What’s in an accent?

It appears that I am slowly being drawn into the league of Yam-Yams.  In Solihull there are usually only subtle variaties of the the West Midlands family of accents, but since I’ve worked in West Brom for the last year or so I am surrounded by people from the Black Country…and the accent is proving contagious.  I used to really dislike the Brummy/Black Country way of speaking but I really quite like it now.  However, what is in an accent?

I’m from Sheffield.  I’ve never had a broad accent but have been fiercely proud of my city and whenever the tones of my speach betrayed my origin I was filled with a warm glow.  At some times I have loathed other accents, considered them inferior, particularly when I lived in London and felt like the only northerner out of 9 million people.

But should an accent be forced?  You see I’m faced with a dilemma now:

a) Do I let nature take its course and allow whatever accent pours forth to do so regardless of what I sound like and who it identifies me as?

b) Do I supress the Brumminess and very carefully and deliberately cling onto and nurture my Sheffield accent?

I believe it would sound better but is it fake to force yourself to speak in a certain way?  Help!  Anybody else ever had similar problems?  I am from Sheffield and will never forget it, it has made me who I am.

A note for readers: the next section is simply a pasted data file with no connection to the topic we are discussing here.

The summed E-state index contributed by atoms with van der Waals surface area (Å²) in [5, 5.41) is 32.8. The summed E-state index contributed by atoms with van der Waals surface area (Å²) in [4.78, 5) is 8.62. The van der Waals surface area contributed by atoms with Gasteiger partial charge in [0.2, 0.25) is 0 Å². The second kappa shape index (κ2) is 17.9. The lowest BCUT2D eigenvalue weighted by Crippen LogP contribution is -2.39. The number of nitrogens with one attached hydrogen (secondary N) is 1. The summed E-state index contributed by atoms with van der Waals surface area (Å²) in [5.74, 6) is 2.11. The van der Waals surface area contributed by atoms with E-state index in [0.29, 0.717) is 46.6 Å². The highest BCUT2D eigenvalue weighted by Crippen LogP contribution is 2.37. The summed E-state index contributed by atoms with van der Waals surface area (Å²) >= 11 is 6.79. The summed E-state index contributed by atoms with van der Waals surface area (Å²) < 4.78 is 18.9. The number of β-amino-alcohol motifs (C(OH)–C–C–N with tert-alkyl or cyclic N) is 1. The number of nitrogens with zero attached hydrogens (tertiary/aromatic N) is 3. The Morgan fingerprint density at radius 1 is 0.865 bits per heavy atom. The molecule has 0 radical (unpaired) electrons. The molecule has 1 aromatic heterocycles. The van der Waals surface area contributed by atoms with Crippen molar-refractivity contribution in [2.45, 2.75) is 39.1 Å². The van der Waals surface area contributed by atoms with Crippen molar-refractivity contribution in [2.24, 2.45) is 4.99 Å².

3 thoughts on “What’s in an accent?

  1. Yep i fully sympathise with your prob, I’m in exile in wales now for 16 yrs, and after a couple of pints of the falling down water, the accent slides.
    Hold on to the accent, my friend, identity is important
    all the best Gareth

  2. Yeah, had some friends from Sheffield stay the weekend, and it was the fact that I so easily slipped back into Sheffield speach that made me think about it.

    Interestingly, comments on my facebook said that I should embrace what ever accent comes around and to force something else would be fake.

    You’re right, identity is important, but I need to recognise that where I live and work now is shaping me just as my cherished formative years in the North have made me who I am.

  3. Totally agree with the embracing the new place you live, but the fact you are a little “different” with the accent is a good thing, makes you more … er individual, to be fake would be wrong, you’ll probably end up with a new hybrid accent , which would be interesting !

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